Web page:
GCSE Modern History/Appeasement

From Wikibooks, open books for an open world
Jump to navigation Jump to search

Throughout the 1930s, Britain and France let Hitler do what he wanted, hoping that he would stop making demands and war would not happen. This policy was known as appeasement.

Why did Britain and France follow a policy of appeasement?[edit | edit source]

I am completely convinced that the course I am taking is right and therefore cannot be influenced by the attacks of my critics.

Chamberlain in a letter to his sister (1938)

Britain and France has a number of reasons for following this policy, some of them were:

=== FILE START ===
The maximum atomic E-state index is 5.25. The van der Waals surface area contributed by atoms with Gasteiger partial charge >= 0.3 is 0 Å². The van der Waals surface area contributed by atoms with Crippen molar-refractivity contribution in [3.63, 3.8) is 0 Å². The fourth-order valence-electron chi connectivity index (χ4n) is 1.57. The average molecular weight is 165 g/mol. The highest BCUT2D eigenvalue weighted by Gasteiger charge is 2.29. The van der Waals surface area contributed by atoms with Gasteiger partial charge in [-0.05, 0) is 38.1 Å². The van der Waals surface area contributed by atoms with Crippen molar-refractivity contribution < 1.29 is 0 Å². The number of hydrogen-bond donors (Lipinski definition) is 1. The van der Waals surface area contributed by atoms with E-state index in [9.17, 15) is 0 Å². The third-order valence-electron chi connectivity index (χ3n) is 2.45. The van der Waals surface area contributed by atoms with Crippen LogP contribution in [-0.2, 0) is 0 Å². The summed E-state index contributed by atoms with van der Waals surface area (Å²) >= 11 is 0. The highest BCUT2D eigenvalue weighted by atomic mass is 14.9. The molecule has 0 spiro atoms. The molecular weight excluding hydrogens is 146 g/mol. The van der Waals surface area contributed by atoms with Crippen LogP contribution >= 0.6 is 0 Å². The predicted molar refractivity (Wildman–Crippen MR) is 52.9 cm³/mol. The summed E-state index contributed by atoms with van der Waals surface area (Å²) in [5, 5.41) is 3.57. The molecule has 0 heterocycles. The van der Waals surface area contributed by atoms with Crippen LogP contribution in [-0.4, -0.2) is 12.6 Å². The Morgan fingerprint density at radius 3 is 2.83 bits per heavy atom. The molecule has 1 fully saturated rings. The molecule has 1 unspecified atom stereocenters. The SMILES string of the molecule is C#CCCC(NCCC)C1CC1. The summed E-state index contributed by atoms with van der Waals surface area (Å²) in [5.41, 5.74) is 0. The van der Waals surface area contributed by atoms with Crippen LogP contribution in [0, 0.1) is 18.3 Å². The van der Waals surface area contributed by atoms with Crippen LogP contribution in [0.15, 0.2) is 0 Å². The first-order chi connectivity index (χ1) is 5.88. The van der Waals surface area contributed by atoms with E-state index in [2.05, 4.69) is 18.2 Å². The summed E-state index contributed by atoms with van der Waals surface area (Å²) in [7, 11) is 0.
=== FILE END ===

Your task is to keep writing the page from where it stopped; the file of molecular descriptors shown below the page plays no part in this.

• The Depression was happening, so their economic problems had a higher priority.
  • They were glad that Hitler was standing up to Communism.
  • They did not want to repeat the horrors of the First World War.
  • Britain believed that the British Empire would not support them in a war. The USA would also not have supported them in a war.
  • They were not ready for war, and hoped to buy time to develop their armies.
  • At this point, many people saw that the Treaty of Versailles had been too harsh on Germany, and were sympathetic to them.

Why was appeasement a failure?[edit | edit source]

With hindsight, we can see that appeasement was bad for a number of reasons:

  • It encouraged Hitler to be more aggressive and take bigger gambles - e.g. Poland.
  • It allowed Germany to grow too strong.
  • It put too much trust in Hitler's promises.
  • It scared the USSR who then signed the Nazi-Soviet pact because of it.